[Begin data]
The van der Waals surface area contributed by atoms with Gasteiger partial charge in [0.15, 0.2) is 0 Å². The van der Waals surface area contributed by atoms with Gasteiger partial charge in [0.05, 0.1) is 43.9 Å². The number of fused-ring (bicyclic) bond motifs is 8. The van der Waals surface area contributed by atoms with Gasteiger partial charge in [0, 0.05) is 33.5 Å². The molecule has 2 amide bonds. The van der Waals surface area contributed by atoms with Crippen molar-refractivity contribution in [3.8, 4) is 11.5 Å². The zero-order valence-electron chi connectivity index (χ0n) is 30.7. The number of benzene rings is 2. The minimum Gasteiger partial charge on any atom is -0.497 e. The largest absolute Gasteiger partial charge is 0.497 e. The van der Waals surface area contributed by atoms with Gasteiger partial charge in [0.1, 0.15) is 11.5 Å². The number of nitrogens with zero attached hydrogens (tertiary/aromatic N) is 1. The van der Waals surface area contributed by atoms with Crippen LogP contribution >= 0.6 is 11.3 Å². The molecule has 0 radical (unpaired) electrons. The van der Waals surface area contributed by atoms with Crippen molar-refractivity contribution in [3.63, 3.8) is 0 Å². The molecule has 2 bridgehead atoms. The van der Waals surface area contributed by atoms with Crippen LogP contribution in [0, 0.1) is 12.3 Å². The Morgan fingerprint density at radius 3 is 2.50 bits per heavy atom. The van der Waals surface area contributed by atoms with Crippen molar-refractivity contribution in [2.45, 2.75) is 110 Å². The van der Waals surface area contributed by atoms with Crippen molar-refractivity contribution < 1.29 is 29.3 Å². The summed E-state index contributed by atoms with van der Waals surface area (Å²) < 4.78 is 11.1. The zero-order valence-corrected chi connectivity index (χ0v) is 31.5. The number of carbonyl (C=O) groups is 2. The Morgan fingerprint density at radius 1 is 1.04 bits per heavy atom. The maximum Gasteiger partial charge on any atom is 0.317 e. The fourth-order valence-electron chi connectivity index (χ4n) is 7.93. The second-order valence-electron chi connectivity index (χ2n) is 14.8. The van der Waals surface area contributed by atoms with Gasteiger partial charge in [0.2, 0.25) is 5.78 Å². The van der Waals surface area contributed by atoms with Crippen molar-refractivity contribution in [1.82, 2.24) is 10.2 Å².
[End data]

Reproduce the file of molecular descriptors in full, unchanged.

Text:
The van der Waals surface area contributed by atoms with Gasteiger partial charge in [0.15, 0.2) is 0 Å². The van der Waals surface area contributed by atoms with Gasteiger partial charge in [0.05, 0.1) is 43.9 Å². The number of fused-ring (bicyclic) bond motifs is 8. The van der Waals surface area contributed by atoms with Gasteiger partial charge in [0, 0.05) is 33.5 Å². The molecule has 2 amide bonds. The van der Waals surface area contributed by atoms with Crippen molar-refractivity contribution in [3.8, 4) is 11.5 Å². The zero-order valence-electron chi connectivity index (χ0n) is 30.7. The number of benzene rings is 2. The minimum Gasteiger partial charge on any atom is -0.497 e. The largest absolute Gasteiger partial charge is 0.497 e. The van der Waals surface area contributed by atoms with Gasteiger partial charge in [0.1, 0.15) is 11.5 Å². The number of nitrogens with zero attached hydrogens (tertiary/aromatic N) is 1. The van der Waals surface area contributed by atoms with Crippen LogP contribution >= 0.6 is 11.3 Å². The molecule has 0 radical (unpaired) electrons. The van der Waals surface area contributed by atoms with Crippen molar-refractivity contribution in [3.63, 3.8) is 0 Å². The molecule has 2 bridgehead atoms. The van der Waals surface area contributed by atoms with Crippen LogP contribution in [0, 0.1) is 12.3 Å². The Morgan fingerprint density at radius 3 is 2.50 bits per heavy atom. The van der Waals surface area contributed by atoms with Crippen molar-refractivity contribution in [2.45, 2.75) is 110 Å². The van der Waals surface area contributed by atoms with Crippen molar-refractivity contribution < 1.29 is 29.3 Å². The summed E-state index contributed by atoms with van der Waals surface area (Å²) < 4.78 is 11.1. The zero-order valence-corrected chi connectivity index (χ0v) is 31.5. The number of carbonyl (C=O) groups is 2. The Morgan fingerprint density at radius 1 is 1.04 bits per heavy atom. The maximum Gasteiger partial charge on any atom is 0.317 e. The fourth-order valence-electron chi connectivity index (χ4n) is 7.93. The second-order valence-electron chi connectivity index (χ2n) is 14.8. The van der Waals surface area contributed by atoms with Gasteiger partial charge in [0.2, 0.25) is 5.78 Å². The van der Waals surface area contributed by atoms with Crippen molar-refractivity contribution in [1.82, 2.24) is 10.2 Å².